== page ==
Midtown Atlanta has plenty of gay bar options, but Burkhart’s Pub remains a popular spot due to its weekend-only drag shows, which kick off to capacity crowds at 11 p.m. If you’re hoping to catch the show yourself – or simply want to enjoy the tiny dance floor – plan on arriving early, lest you be left out in the cold. Smoking is allowed in certain parts of the bar, and with cheap drinks and a friendly crowd nearly every night of the week, Burkhart’s remains a low-key spot for the city’s gay population to come together. Waits at the bar can be lengthy during peak hours, but with a neon-lit second level and plenty of nooks for hiding away in, there’s always at least a little room to maneuver.
Top-of-the-line cuisine from the land and the sea meets in the kitchen of Toni Steakhouse, a family-owned restaurant that opened in 2008. Chefs hand-cut steaks such as the 28-ounce bone-in Cowboy rib eye and the center-cut chateaubriand for two, pairing them with traditional sides such as loaded baked potatoes and wilted spinach. Those who opt for seafood choose from specialties such as sushi-grade grouper and red snapper filleted onsite. Cocktail pairings range from classics such as the Ketel One vodka martini to the decadent creations such as the Godiva chocolate dessert martini.
Drawing upon his 16 years of experience cooking Asian and Mediterranean cuisines, Chef Zhe fills Tokyo Boat 2's menu with an eclectic array of dishes that draws inspiration from Korea, Thailand, and Japan. The Japanese influences are the most readily apparent, as evidenced the extensive selection of sushi rolls and the broiled meats in housemade teriyaki sauce. Even the hibachi chefs combine traditional cooking techniques with a bit of modern showmanship as they sear orders of red snapper, steak, or vegetables on tabletop grills while a small audience of diners watches the impressive displays of dexterity.
Although the occasional burst of flame erupts from the hibachi stations' grill surfaces, the areas are mostly lit by a modern collection of blue pendant lamps that dangle above the diners. The sleek metal surfaces and exhaust hoods stand in contrast to the simple wooden shelving of the sushi bar, which lies just behind a jet-black counter where guests can sit and watch as the chefs slice nigiri, roll maki, and mold rice into snowmen during the warmer seasons.
Waiters at Folia Brazilian Steakhouse waltz across dining rooms wielding spears full of sizzling meats lauded by the Atlanta Journal-Constitution for their succulence. To signal their hunger to roving waiters, diners simply display a green card near their plate, prompting waiters to proffer juicy picanha sirloin, sling out plump sausages, or stampede toward the table in an ill-fated game of Red Light, Green Light. Guests can devise elaborate salads at the expansive salad bar, where traditional leafy options mingle with tangy ceviche and seared tuna. House wines, from chardonnay to cabernet sauvignon, pair off with bites of steak or nibbles of fish to sneak into stomachs on the heels of well-spoken toasts. Piquant flavors and traditional Brazilian spices find an easy home within the dramatic red and deep mahogany colors of the dining room, transporting patrons and their palates to a place where gauchos gather around fire pits to relish both food and flames.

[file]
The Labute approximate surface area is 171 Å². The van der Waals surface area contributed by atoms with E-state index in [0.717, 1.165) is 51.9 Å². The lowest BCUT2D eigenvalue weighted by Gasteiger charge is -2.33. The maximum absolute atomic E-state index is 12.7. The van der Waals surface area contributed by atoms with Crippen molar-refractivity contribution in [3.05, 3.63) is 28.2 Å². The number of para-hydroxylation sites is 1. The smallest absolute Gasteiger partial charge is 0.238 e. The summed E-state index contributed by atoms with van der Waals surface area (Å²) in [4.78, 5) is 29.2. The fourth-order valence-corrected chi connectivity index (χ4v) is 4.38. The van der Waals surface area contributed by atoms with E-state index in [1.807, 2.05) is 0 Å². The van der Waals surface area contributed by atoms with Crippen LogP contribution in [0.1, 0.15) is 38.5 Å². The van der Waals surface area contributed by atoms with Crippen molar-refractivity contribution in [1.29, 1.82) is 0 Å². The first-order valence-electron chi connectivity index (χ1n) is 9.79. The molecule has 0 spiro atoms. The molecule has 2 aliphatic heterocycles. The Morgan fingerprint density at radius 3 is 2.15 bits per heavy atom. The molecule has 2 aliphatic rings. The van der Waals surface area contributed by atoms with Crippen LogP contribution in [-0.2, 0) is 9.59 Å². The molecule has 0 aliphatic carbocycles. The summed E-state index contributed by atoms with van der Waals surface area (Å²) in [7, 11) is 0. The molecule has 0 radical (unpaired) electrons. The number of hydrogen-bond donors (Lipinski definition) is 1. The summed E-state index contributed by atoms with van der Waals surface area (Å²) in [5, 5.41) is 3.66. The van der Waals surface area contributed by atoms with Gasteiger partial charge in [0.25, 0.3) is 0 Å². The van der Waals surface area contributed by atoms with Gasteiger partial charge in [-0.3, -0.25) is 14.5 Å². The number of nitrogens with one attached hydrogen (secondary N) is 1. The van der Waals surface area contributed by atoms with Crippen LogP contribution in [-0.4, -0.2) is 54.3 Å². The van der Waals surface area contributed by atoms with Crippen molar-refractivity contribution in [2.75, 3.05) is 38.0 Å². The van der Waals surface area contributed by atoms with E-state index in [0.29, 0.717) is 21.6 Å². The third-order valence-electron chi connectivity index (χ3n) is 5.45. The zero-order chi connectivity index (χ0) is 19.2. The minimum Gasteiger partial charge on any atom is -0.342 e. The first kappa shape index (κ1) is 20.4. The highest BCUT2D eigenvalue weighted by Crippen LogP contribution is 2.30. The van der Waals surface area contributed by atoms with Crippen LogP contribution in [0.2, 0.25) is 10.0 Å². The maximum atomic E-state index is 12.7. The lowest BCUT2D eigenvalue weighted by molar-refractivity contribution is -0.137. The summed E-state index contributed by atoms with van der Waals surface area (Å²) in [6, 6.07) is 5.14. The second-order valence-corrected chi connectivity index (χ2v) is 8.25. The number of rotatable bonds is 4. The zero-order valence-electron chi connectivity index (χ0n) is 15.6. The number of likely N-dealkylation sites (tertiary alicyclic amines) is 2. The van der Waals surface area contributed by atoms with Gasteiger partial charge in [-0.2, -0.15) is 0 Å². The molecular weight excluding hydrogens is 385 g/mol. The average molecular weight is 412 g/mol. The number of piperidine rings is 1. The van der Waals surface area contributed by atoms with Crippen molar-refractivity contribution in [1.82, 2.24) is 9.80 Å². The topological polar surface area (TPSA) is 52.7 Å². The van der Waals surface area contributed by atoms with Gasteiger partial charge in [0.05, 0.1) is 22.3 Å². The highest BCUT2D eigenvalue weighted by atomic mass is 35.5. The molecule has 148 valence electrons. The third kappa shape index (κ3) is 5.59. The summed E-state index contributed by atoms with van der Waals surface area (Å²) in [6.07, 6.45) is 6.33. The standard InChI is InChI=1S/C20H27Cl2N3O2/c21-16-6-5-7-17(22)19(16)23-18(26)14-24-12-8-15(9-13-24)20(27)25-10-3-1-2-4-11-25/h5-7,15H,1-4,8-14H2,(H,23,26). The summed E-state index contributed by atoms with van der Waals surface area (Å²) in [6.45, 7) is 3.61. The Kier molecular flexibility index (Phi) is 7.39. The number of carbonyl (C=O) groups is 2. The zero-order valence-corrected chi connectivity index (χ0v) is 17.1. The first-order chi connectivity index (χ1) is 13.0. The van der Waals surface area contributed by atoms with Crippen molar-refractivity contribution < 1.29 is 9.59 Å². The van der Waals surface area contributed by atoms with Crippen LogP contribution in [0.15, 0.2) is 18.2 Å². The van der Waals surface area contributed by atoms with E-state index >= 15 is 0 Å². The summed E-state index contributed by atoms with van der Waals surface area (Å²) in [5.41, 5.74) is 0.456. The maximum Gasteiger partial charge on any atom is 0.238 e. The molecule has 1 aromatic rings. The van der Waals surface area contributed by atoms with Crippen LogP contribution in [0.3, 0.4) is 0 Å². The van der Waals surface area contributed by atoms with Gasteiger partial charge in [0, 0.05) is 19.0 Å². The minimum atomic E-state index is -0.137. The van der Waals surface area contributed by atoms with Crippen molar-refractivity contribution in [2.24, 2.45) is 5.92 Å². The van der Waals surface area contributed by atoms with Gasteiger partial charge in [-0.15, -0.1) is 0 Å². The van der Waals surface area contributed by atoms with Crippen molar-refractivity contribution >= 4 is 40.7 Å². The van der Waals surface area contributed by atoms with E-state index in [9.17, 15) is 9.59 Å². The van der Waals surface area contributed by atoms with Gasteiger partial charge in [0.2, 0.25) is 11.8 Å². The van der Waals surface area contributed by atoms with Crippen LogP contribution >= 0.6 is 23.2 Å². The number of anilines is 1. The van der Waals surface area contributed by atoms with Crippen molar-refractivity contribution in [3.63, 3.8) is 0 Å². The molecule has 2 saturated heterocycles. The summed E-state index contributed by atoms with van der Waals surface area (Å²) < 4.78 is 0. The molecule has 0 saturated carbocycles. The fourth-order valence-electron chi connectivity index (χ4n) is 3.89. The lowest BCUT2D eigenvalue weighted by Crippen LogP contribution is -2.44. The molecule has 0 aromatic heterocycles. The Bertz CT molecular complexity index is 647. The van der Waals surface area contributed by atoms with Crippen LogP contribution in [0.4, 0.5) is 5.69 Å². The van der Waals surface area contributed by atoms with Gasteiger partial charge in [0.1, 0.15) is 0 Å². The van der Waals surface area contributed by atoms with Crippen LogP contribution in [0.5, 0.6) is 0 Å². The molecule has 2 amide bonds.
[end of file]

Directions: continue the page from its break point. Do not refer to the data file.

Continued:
Behind the bar at Diamond Dave's sits a full bar with plenty of mixers. It’s a rare show of restraint at a restaurant that believes quality and quantity can coexist as equals. Here, a choice of 11 sauces, from mild to "crazy insane hot," smothers orders of up to 100 buffalo wings. Twelve-ounce cuts of slow-roasted prime rib soak up au jus and horsey sauce, and a half-pound of beer-steamed peel-and-eat shrimp mingle with the savory tang of a generous dusting of Old Bay seasoning. The excess comes to a head in the deep-fried giant taco, a gargantuan conglomeration of beef, scallions, cheese, and sour cream. Diners looking to prove their eating mettle can tackle Diamond Dave’s Giant Taco Challenge, devouring their mammoth meal in fewer than three minutes for a cash prize, a T-shirt, and eternal glory.
Available from the kitchen every night until 3 a.m., such munchies keep patrons satiated during Diamond Dave's nightly entertainment. Rounds of blackjack and Texas hold 'em raise funds for charity, trivia events tease brains with obscure factoids, and karaoke and DJs inspire fancy footwork on the dance floor. Running within a 20-mile radius of the restaurant, Diamond Dave's free shuttle helps guests stay safe during these revelries. The service picks them up at the start of the evening and whisk them safely home when the night draws to a close.
A perimeter of brick walls and flat-screen TVs envelops AC Tavern, where seasonal craft beers wash down a menu of Southern-inspired pub fare and events busy guests with poker, karaoke, and football. In the kitchen, chefs lightly fry catfish morsels and layer them onto plates alone or stuff them into po boys flanked by Cajun tartar dipping sauce. The texas brisket pizza joins two hearty staples as jalapeños and onions top texas brisket, coated in the same root-beer barbecue sauce that also drenches a half or full rack of slow-smoked but fast-talking St. Louis–style ribs. Every day of the week, diners can pair their feasts with diversions, including live music on Fridays and college football on Sundays.